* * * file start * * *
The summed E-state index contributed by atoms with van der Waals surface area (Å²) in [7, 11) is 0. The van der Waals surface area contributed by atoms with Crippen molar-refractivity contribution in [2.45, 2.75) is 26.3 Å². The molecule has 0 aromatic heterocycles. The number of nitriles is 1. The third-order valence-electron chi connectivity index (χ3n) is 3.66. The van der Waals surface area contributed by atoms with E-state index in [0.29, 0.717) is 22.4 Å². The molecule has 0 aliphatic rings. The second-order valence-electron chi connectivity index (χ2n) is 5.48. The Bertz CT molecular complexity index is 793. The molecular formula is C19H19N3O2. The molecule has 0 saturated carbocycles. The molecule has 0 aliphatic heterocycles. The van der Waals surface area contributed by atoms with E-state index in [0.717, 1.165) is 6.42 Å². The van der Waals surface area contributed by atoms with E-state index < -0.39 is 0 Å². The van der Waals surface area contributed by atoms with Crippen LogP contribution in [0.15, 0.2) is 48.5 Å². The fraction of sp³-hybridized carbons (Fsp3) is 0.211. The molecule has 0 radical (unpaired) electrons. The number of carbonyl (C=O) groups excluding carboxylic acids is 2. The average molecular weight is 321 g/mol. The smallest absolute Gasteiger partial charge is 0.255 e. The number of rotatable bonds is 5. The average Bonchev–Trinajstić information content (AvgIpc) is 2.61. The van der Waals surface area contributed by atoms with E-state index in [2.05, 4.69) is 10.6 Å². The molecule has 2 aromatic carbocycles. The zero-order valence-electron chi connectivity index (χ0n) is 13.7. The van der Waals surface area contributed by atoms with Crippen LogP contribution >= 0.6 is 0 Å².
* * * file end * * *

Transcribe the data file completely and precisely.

The summed E-state index contributed by atoms with van der Waals surface area (Å²) in [7, 11) is 0. The van der Waals surface area contributed by atoms with Crippen molar-refractivity contribution in [2.45, 2.75) is 26.3 Å². The molecule has 0 aromatic heterocycles. The number of nitriles is 1. The third-order valence-electron chi connectivity index (χ3n) is 3.66. The van der Waals surface area contributed by atoms with E-state index in [0.29, 0.717) is 22.4 Å². The molecule has 0 aliphatic rings. The second-order valence-electron chi connectivity index (χ2n) is 5.48. The Bertz CT molecular complexity index is 793. The molecular formula is C19H19N3O2. The molecule has 0 saturated carbocycles. The molecule has 0 aliphatic heterocycles. The van der Waals surface area contributed by atoms with E-state index in [0.717, 1.165) is 6.42 Å². The van der Waals surface area contributed by atoms with E-state index < -0.39 is 0 Å². The van der Waals surface area contributed by atoms with Crippen LogP contribution in [0.15, 0.2) is 48.5 Å². The fraction of sp³-hybridized carbons (Fsp3) is 0.211. The molecule has 0 radical (unpaired) electrons. The number of carbonyl (C=O) groups excluding carboxylic acids is 2. The average molecular weight is 321 g/mol. The smallest absolute Gasteiger partial charge is 0.255 e. The number of rotatable bonds is 5. The average Bonchev–Trinajstić information content (AvgIpc) is 2.61. The van der Waals surface area contributed by atoms with E-state index in [2.05, 4.69) is 10.6 Å². The molecule has 2 aromatic carbocycles. The zero-order valence-electron chi connectivity index (χ0n) is 13.7. The van der Waals surface area contributed by atoms with Crippen LogP contribution >= 0.6 is 0 Å².